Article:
Increasingly, and with certain logic, calls arise for stopping the production of the 1 cent coin (everybody calls it a penny, but that?s a misnomer because we haven?t spent pence since the days of the Revolution). And there?s been a like cry over the 5 cent piece clamoring to do away with that denomination. The reason given for discontinuing the cent, and a good one at that, is that it costs more (almost 2 cents) to mint the coins and, with that being the case, we?re into negative seignorage territory.
Even though the government is losing on the deal, the question that should be posed is, ?Can we afford not to make these coins??
It is true that other countries, like the United Kingdom and New Zealand, have abandoned their smallest coins, mainly because they just had no buying power. The United Kingdom lost the half new penny about a quarter of a century ago within just a couple of years of its introduction at decimalization, so there was no real sentiment attached to that coin. The New Zealand change is more recent and it has by all reports been a success.
That much having been said, dropping the low denominations is not something can happen here, for a number of reasons.
First, there is an emotional attachment to the penny. After all, it was one of the first denominations struck at the fledgling United States mint in Philadelphia back in the 1790?s. Over the two centuries of its life, the cent has gone through a number of changes ? it has shrunk in size, its design has evolved and its composition has been reconfigured more than once. What once started out as a large copper coin may soon be a small steel one.
There is however a practical side to this issue, one which has not been considered, or if so not fully. The fact is we need the penny. Without it prices will be rounded up or down, with no set rule in whose favor the rounding goes. My personal experience with this phenomenon was in Portugal in pre-euro days, when some items were priced to the half escudo.
The only problem was that there was no half escudo coin, though there was a 2 1/2 escudos ? which circulated only barely because no one liked it. If memory serves, things were usually rounded in favor of the customer, unless there was a 2 1/2 escudos at hand and making exact change was possible.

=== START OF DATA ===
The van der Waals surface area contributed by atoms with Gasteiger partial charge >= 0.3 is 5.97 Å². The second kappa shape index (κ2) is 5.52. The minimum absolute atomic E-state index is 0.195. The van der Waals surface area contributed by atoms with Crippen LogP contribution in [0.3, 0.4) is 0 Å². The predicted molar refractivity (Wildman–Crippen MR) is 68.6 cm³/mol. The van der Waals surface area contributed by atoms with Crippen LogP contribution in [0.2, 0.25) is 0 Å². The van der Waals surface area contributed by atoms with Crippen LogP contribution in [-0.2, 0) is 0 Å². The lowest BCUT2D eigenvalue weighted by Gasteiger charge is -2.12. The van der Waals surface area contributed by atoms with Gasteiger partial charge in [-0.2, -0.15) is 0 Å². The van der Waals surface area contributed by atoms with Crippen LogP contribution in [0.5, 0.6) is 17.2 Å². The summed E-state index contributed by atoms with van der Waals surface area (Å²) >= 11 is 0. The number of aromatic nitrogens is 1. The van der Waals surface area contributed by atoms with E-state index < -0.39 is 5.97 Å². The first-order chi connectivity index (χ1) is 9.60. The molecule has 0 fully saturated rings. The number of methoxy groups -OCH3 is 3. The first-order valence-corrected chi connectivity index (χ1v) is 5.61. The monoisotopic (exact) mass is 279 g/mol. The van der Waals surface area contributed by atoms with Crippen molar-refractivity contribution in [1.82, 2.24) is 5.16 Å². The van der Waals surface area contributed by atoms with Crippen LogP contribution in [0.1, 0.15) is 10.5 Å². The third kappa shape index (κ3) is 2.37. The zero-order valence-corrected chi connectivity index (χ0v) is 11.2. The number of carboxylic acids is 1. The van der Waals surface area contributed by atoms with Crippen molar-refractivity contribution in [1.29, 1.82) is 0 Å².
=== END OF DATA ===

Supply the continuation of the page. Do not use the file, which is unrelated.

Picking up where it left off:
There have been some rounding up or rounding down bills brought before the Congress but with little effect or encouragement. With the latent affection for the penny, the support just wasn?t there.
Now then for us, we need pennies, and we need them because of taxes. Most cities and states have some sort of sales tax, or meal tax, or whatever, and when the tax percentage is added to the basic cost, the total is going to arrive as an odd number, requiring pennies either in payment or in change. Suppose for instance you live in a place with a 5 percent sales tax, and you buy something for $1.97. Then the tax due would be 10 cents, bringing the total to $2.07.
Your option at this point is to pay $2 in cash and 7 cents in change (say a nickel and two pennies to make it exact) or give a dime and get three pennies back. No matter which way you go you need pennies. If there were no cent coins and you were paying with a credit card there would be no problem because the amount would be posted in e-pennies (now there?s a thought). Computers deal easily with minute amounts of money. But not everyone uses plastic.
Consider this, whenever you buy gasoline, you pay an amount in a denomination that doesn?t actually exist (never has). The price at the pump is $3.039, and since the last nine (in mils or thousandths of a dollar) is usually in tiny print, you feel like you?re only paying $3.03 when you?re actually forking over nearly $3.04 ? it?s as though something ending in ?99? is more palatable than something ending in ?00.? It?s just that little bit more which counts, and when you think about it all those mils add up.
And so, the penny is necessary and useful in everyday commerce. It doesn?t buy much all by itself, and probably hasn?t for quite a while. Penny candy is an oxymoron. And the penny post card is history. The coin is, to borrow a phrase from the poet Sylvia Plath, ?a companionable ill.?
Jan M. Dyroff is a hobbyist from Roxburg, Mass.
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